Measuing AC line frequency

Discussion in 'The Projects Forum' started by kriscpm, Oct 5, 2013.

  1. kriscpm

    Thread Starter New Member

    Oct 5, 2013
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    Hi all,

    I would like to ask for suggestions on how to measure the frequency from my main supply which is 240V? As i know the frequency varies very little, hence i would like to measure it as accurate as possible.

    The reason for this is because I'm doing a smart meter project with Arduino Mega 2560. I've researched and I saw people using LM2917 or comparator or AN795. However, I am not so sure on how to connect them from the main supply. As i know, I need to step down the voltage from 240V to 6V. I have no ideas after that.

    Suggestion are much appreciated. :)
    Thanks!
     
  2. crutschow

    Expert

    Mar 14, 2008
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    To accurately measure the mains frequency you can count many cycles and then calculate the average. The longer the average, the more precise the measurement. The accuracy of the measurement depends upon the accuracy of the crystal clock of the counter or microprocessor.

    A small filament transformer should work to generate 6Vac from 240Vac. It will also provide safety isolation from the mains.
     
  3. kriscpm

    Thread Starter New Member

    Oct 5, 2013
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  4. Alec_t

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    Sep 17, 2013
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    We don't know the transformer spec there (or if it's stated I can't see it in that horrible image). I would be happier if the circuit had a TVS or zener to protect the Arduino input from overvoltage.
     
    panic mode likes this.
  5. t06afre

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    Is not the Arduino equipped with a voltage regulator?
     
  6. Alec_t

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    Even if the power supply of the Arduino has a regulator the analogue input pins can be over-driven if care is not taken.
     
  7. ErnieM

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    Apr 24, 2011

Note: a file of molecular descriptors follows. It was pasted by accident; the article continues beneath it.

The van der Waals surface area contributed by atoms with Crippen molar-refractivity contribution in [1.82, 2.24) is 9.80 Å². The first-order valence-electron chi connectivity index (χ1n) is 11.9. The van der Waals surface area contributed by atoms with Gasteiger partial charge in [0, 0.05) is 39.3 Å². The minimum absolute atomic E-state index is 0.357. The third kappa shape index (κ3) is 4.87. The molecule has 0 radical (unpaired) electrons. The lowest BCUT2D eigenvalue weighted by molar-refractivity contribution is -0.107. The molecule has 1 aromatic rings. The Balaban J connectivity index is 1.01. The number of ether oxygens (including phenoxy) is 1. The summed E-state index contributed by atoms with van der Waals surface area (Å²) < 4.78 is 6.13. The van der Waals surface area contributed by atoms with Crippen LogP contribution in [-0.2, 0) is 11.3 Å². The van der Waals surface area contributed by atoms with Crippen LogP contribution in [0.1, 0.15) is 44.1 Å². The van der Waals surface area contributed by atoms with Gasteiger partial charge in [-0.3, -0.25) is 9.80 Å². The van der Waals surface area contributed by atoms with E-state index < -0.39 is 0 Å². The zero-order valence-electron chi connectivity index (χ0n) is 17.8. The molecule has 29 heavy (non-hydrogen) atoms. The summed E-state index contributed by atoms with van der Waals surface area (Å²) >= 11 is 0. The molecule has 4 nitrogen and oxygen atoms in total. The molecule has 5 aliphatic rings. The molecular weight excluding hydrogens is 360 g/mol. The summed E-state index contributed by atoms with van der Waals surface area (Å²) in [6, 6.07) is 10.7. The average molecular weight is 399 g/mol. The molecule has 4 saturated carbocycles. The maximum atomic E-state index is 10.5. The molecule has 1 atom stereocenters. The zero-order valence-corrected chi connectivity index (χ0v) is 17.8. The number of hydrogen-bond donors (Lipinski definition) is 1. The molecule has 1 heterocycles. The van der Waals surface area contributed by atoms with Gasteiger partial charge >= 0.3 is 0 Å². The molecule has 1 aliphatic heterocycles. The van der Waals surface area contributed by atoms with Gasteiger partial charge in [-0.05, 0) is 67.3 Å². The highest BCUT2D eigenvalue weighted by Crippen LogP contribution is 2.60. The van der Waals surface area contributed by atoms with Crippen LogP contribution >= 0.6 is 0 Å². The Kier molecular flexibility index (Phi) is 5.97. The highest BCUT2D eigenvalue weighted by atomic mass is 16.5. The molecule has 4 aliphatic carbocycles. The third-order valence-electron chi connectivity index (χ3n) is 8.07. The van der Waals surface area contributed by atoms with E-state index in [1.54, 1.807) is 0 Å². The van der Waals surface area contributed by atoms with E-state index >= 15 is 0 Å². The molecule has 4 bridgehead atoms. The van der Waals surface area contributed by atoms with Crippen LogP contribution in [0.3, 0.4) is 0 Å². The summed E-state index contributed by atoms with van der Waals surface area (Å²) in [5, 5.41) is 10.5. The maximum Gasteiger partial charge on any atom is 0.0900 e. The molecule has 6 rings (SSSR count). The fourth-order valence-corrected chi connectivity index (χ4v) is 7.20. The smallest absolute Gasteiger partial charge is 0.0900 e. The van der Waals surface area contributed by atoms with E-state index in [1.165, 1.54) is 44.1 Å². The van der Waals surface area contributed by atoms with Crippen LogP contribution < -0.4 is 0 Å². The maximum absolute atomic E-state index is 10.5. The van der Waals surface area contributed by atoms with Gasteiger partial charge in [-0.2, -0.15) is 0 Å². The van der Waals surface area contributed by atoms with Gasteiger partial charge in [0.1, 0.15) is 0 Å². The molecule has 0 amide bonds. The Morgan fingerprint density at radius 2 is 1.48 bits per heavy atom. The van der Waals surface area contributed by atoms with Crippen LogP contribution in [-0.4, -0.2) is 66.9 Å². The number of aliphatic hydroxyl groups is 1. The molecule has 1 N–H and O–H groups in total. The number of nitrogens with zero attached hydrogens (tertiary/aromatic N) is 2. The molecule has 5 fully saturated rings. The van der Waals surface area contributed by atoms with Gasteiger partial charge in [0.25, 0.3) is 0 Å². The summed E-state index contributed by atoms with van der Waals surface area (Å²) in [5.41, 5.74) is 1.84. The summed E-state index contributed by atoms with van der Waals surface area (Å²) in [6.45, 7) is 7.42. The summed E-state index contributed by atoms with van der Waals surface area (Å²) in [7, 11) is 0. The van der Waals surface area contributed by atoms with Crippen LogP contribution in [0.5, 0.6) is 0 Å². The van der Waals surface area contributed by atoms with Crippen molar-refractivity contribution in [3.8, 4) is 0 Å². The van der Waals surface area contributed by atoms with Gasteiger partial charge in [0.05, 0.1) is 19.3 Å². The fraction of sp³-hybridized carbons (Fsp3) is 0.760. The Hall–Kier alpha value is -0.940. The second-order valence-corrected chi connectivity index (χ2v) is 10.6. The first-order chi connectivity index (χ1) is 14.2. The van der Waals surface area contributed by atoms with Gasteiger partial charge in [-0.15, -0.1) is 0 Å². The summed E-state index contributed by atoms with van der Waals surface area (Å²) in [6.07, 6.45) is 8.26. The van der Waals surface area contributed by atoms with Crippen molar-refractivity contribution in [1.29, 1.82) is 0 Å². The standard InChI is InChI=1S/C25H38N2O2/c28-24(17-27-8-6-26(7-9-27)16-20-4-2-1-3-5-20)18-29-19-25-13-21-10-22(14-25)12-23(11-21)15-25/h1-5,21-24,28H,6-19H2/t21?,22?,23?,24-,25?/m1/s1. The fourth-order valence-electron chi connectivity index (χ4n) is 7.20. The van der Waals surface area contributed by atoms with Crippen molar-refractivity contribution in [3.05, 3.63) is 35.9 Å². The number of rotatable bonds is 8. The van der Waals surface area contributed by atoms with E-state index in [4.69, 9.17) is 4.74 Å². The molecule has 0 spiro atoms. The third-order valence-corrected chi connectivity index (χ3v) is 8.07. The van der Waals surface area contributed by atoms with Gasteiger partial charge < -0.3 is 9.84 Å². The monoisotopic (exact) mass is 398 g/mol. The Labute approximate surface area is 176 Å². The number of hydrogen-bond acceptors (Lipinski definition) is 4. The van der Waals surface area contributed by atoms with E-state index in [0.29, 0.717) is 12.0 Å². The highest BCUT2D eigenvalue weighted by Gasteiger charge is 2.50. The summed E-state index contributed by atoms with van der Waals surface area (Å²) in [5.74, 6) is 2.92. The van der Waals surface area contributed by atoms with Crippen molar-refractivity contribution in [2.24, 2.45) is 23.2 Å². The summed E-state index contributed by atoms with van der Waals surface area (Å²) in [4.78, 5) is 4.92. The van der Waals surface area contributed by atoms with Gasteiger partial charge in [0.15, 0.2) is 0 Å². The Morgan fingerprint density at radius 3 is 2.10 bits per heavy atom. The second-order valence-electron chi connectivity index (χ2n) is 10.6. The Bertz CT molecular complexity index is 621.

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    The provided schematic is missing several important elements, such as the LCD connections, where the 5V supply comes from, power bypass... and so on.

    I don't know why all those parts around the comparator are there; you could just conect the transformer to a digital input thru a suitable resistor. An "analog" version of the input is also presented to the controller possible to measure the peak voltage.

    (The above assumes ESD diodes exist on the inputs and can be used as voltage clamp devices.)

    Bottom line: toss the borrowed schematic and develop one of your own that you fully understand.
     
  8. joeyd999

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  9. wayneh

    Expert

    Sep 9, 2010
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    True of course, but a long measuring time may obscure what the OP is looking at. The OP may be interested in the mean AND the standard deviation. If you wanted to measure deviation from the mean, I think ideally you'd like to measure every single wave. Wouldn't you use a PLL method for this? Or maybe a microprocessor that can process wave-by-wave against an accurate clock.

    Maybe I'm overestimating the needs of the OP.
     
  10. Alec_t

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    Is this a power meter? If so, why do you need to know the mains frequency?
     
  11. t06afre

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    Indeed...I really hate those schematics that have black background, and green, and blue as wiring colors. Hopless to read.
     
  12. THE_RB

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    Feb 11, 2008
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    I did a project here;
    http://www.romanblack.com/onesec/High_Acc_Timing.htm